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Accommodation beyond the MLC

The Naval Architect: May 2020Accom

The Seafarers International Research Centre (SIRC) at Cardiff University is nearing the end of a research project, begun in 2018, investigating the onboard living and working conditions for seafarers. The SIRC’s findings are based on two studies conducted by researchers with seafarers in China, the Philippines and the UK.

 

Surveying around 1,500 individuals in each study, the first was carried out in 2011 and the second in 2016, before and after the Maritime Labour Convention 2006 (MLC) came into effect, respectively. These were followed up with face-to-face consultations with accommodation engineers and naval architects at shipyards in Japan, China and Korea.

 

While many areas were found to have seen clear improvements, one area they found to have seen relatively little improvement was in the quality of the accommodation and amenities provided for seafarers while on board. Based on their findings, the SIRC researchers have drawn up a set of recommendations for use by shipowners in outfitting newbuilds in a way that builds on the standards set out in the MLC to improve seafarers’ conditions.

 

Presenting at The Royal Institution of Naval Architects’ Human Factors conference in late February this year, SIRC research associate Iris Acejo detailed the researchers’ recommendations, which focus on incorporating the human element into accommodation design, thereby improving seafarers’ quality of life and ability to carry out their duties. The recommendations can be grouped into the following areas:

  • Improvements to cabin design to maximise storage space;
  • Reductions in noise and vibration in cabins;
  • Incorporation of more controls (ie, light and temperature) within cabins;
  • Increased access to natural light on board;
  • Improvements to leisure facilities.


Many of the ideas brought forward by the SIRC research are suggested in the MLC itself, albeit largely in the form of non-mandatory guidelines outlined in the Part B sections of the Convention, intended to be given ‘due consideration’ by shipowners and operators, rather than in the more strictly regulated Part A. In general, the researchers’ recommendations - intended as supplementary to the MLC minimum standards - offer more specificity about what may be useful in seafarer accommodation, suggesting, for instance, that cabins contain “a minimum of four coat hooks”, as opposed to the MLC’s “sufficient coat hooks”.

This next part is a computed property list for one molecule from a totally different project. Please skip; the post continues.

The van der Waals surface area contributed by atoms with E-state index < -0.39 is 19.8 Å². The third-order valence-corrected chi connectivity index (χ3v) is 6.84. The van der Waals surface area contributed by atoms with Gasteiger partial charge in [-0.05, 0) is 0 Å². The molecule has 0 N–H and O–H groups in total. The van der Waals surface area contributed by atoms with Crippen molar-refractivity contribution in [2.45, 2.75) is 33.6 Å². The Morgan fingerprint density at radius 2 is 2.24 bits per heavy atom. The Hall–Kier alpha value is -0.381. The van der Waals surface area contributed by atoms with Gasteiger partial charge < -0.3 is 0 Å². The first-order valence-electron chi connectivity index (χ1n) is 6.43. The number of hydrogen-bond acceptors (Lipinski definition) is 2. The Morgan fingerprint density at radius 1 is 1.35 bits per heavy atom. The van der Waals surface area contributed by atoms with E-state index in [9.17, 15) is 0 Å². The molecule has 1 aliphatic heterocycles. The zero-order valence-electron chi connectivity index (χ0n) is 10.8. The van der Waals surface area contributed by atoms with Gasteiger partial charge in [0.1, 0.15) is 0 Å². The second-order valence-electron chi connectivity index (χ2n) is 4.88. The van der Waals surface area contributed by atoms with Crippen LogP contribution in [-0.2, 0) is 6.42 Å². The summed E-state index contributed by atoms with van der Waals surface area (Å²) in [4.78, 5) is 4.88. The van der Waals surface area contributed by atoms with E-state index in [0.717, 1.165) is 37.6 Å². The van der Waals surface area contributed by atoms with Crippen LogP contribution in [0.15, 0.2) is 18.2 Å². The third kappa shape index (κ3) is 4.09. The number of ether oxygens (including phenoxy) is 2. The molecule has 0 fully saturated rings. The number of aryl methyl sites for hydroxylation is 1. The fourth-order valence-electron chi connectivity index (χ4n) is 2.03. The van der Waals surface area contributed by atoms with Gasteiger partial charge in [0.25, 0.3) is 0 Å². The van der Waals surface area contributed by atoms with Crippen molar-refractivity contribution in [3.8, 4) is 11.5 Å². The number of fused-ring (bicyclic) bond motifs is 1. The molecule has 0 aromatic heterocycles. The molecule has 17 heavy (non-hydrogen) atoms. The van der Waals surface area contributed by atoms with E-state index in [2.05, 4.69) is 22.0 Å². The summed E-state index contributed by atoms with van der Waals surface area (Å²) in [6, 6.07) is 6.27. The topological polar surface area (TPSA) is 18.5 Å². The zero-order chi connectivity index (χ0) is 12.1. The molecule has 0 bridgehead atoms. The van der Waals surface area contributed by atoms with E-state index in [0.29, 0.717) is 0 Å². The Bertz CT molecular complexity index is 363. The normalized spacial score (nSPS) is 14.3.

While many of the recommendations are in this relatively modest vein, focusing on encouraging shipowners to be more efficient with the use of furnishings and storage space, there are also suggestions for altering the construction of the cabins themselves to improve seafarer comfort. Regarding minimising the transmission of structural noise into cabins, the researchers say that noise reduction cabin systems should be fitted as standard to all cabins, incorporating insulated double walls, insulated window boxes designed to prevent the transfer of structural noise, floating floors incorporating a noise damping material beneath the steel surface.

 

There are also suggestions for improving the recreational facilities available to seafarers, including recommendations for the inclusion of an indoor swimming pool, basketball court or full-size squash court and a purpose-built gymnasium on all vessels engaged in international trade.

 

Originally planned to be published in the first quarter of the year, the SIRC has, in light of the ongoing COVID-19 pandemic, postponed the release of the recommendations until such time as owners, operators and builders are in a better position to give the work due consideration. That said, the researchers’ ultimate intentions for their set of recommendations, once made available, are unchanged. Acejo says: “The findings will be disseminated to regulators, class societies, shipowners and to stakeholders such as the International Transport Federation and the Nautical Institute. Naval architects and shipbuilders will also be contacted in an effort to achieve a paradigm shift in relation to what is seen as the minimum acceptable standard for accommodation or good practice in the area.”

 

The SIRC’s research can be viewed online at: www.sirc.cf.ac.uk